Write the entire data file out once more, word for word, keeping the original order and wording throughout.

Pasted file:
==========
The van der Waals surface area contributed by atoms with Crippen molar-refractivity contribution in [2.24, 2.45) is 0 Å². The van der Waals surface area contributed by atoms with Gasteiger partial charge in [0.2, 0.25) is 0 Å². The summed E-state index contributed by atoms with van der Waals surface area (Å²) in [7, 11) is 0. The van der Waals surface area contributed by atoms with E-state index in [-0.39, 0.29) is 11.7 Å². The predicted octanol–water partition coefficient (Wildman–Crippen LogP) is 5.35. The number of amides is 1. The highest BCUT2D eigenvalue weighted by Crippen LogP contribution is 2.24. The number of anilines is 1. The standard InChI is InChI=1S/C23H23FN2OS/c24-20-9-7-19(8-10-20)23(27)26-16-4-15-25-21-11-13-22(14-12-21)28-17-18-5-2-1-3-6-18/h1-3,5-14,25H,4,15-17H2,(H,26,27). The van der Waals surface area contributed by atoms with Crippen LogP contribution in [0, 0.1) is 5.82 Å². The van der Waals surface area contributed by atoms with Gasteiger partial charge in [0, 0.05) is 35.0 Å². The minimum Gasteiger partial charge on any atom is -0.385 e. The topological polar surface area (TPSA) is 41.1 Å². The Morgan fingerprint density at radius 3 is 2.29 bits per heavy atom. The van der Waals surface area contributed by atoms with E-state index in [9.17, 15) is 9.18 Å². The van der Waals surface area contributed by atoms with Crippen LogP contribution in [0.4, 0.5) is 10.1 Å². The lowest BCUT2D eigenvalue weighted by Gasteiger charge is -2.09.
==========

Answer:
The van der Waals surface area contributed by atoms with Crippen molar-refractivity contribution in [2.24, 2.45) is 0 Å². The van der Waals surface area contributed by atoms with Gasteiger partial charge in [0.2, 0.25) is 0 Å². The summed E-state index contributed by atoms with van der Waals surface area (Å²) in [7, 11) is 0. The van der Waals surface area contributed by atoms with E-state index in [-0.39, 0.29) is 11.7 Å². The predicted octanol–water partition coefficient (Wildman–Crippen LogP) is 5.35. The number of amides is 1. The highest BCUT2D eigenvalue weighted by Crippen LogP contribution is 2.24. The number of anilines is 1. The standard InChI is InChI=1S/C23H23FN2OS/c24-20-9-7-19(8-10-20)23(27)26-16-4-15-25-21-11-13-22(14-12-21)28-17-18-5-2-1-3-6-18/h1-3,5-14,25H,4,15-17H2,(H,26,27). The van der Waals surface area contributed by atoms with Crippen LogP contribution in [0, 0.1) is 5.82 Å². The van der Waals surface area contributed by atoms with Gasteiger partial charge in [0, 0.05) is 35.0 Å². The minimum Gasteiger partial charge on any atom is -0.385 e. The topological polar surface area (TPSA) is 41.1 Å². The Morgan fingerprint density at radius 3 is 2.29 bits per heavy atom. The van der Waals surface area contributed by atoms with E-state index in [9.17, 15) is 9.18 Å². The van der Waals surface area contributed by atoms with Crippen LogP contribution in [0.4, 0.5) is 10.1 Å². The lowest BCUT2D eigenvalue weighted by Gasteiger charge is -2.09.